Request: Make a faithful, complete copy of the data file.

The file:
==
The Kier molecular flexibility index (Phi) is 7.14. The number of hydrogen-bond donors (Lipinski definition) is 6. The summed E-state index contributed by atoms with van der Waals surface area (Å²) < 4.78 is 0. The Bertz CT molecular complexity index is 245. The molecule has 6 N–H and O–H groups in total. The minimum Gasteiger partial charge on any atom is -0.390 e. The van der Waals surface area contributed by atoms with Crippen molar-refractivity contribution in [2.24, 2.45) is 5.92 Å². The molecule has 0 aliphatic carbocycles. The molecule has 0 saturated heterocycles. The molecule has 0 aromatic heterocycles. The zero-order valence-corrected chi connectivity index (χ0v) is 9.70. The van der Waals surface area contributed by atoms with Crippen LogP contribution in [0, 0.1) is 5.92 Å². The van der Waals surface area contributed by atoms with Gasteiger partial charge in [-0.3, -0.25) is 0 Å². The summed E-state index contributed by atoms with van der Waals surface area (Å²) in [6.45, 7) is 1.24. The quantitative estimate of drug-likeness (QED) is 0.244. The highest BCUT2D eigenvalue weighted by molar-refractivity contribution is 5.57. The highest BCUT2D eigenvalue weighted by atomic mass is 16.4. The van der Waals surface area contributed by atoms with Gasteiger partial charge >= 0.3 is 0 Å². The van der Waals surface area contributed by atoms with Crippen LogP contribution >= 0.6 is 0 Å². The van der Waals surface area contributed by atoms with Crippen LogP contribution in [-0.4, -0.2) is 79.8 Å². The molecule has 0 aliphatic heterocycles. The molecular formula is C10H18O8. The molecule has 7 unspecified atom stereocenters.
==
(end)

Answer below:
The Kier molecular flexibility index (Phi) is 7.14. The number of hydrogen-bond donors (Lipinski definition) is 6. The summed E-state index contributed by atoms with van der Waals surface area (Å²) < 4.78 is 0. The Bertz CT molecular complexity index is 245. The molecule has 6 N–H and O–H groups in total. The minimum Gasteiger partial charge on any atom is -0.390 e. The van der Waals surface area contributed by atoms with Crippen molar-refractivity contribution in [2.24, 2.45) is 5.92 Å². The molecule has 0 aliphatic carbocycles. The molecule has 0 saturated heterocycles. The molecule has 0 aromatic heterocycles. The zero-order valence-corrected chi connectivity index (χ0v) is 9.70. The van der Waals surface area contributed by atoms with Crippen LogP contribution in [0, 0.1) is 5.92 Å². The van der Waals surface area contributed by atoms with Gasteiger partial charge in [-0.3, -0.25) is 0 Å². The summed E-state index contributed by atoms with van der Waals surface area (Å²) in [6.45, 7) is 1.24. The quantitative estimate of drug-likeness (QED) is 0.244. The highest BCUT2D eigenvalue weighted by molar-refractivity contribution is 5.57. The highest BCUT2D eigenvalue weighted by atomic mass is 16.4. The van der Waals surface area contributed by atoms with Gasteiger partial charge >= 0.3 is 0 Å². The van der Waals surface area contributed by atoms with Crippen LogP contribution >= 0.6 is 0 Å². The van der Waals surface area contributed by atoms with Crippen LogP contribution in [-0.4, -0.2) is 79.8 Å². The molecule has 0 aliphatic heterocycles. The molecular formula is C10H18O8. The molecule has 7 unspecified atom stereocenters.